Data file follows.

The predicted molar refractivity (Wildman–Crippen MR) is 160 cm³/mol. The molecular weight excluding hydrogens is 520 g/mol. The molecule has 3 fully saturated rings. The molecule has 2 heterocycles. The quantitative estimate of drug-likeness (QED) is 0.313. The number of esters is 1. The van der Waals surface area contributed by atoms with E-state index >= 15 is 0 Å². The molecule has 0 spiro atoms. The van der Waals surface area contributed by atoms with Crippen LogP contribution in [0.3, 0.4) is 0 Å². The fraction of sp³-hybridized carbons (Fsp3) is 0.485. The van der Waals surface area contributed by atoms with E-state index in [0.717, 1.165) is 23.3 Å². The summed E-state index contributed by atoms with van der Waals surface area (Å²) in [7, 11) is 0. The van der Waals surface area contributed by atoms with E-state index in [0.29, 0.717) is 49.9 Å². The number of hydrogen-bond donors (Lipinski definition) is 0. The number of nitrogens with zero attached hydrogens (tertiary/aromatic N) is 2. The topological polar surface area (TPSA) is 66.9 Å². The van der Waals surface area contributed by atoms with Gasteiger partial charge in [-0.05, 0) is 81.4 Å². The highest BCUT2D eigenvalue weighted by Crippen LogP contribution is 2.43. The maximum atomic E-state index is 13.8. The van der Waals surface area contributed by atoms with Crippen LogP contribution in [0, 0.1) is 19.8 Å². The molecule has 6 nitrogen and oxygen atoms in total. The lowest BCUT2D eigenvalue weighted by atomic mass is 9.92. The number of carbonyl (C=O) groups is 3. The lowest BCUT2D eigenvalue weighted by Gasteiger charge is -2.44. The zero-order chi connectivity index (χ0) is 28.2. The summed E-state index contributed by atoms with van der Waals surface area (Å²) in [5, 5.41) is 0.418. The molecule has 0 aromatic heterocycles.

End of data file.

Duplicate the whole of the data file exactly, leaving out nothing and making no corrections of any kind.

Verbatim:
The predicted molar refractivity (Wildman–Crippen MR) is 160 cm³/mol. The molecular weight excluding hydrogens is 520 g/mol. The molecule has 3 fully saturated rings. The molecule has 2 heterocycles. The quantitative estimate of drug-likeness (QED) is 0.313. The number of esters is 1. The van der Waals surface area contributed by atoms with E-state index >= 15 is 0 Å². The molecule has 0 spiro atoms. The van der Waals surface area contributed by atoms with Crippen LogP contribution in [0.3, 0.4) is 0 Å². The fraction of sp³-hybridized carbons (Fsp3) is 0.485. The van der Waals surface area contributed by atoms with E-state index in [0.717, 1.165) is 23.3 Å². The summed E-state index contributed by atoms with van der Waals surface area (Å²) in [7, 11) is 0. The van der Waals surface area contributed by atoms with E-state index in [0.29, 0.717) is 49.9 Å². The number of hydrogen-bond donors (Lipinski definition) is 0. The number of nitrogens with zero attached hydrogens (tertiary/aromatic N) is 2. The topological polar surface area (TPSA) is 66.9 Å². The van der Waals surface area contributed by atoms with Gasteiger partial charge in [-0.05, 0) is 81.4 Å². The highest BCUT2D eigenvalue weighted by Crippen LogP contribution is 2.43. The maximum atomic E-state index is 13.8. The van der Waals surface area contributed by atoms with Crippen LogP contribution in [0, 0.1) is 19.8 Å². The molecule has 6 nitrogen and oxygen atoms in total. The lowest BCUT2D eigenvalue weighted by atomic mass is 9.92. The number of carbonyl (C=O) groups is 3. The lowest BCUT2D eigenvalue weighted by Gasteiger charge is -2.44. The zero-order chi connectivity index (χ0) is 28.2. The summed E-state index contributed by atoms with van der Waals surface area (Å²) in [5, 5.41) is 0.418. The molecule has 0 aromatic heterocycles.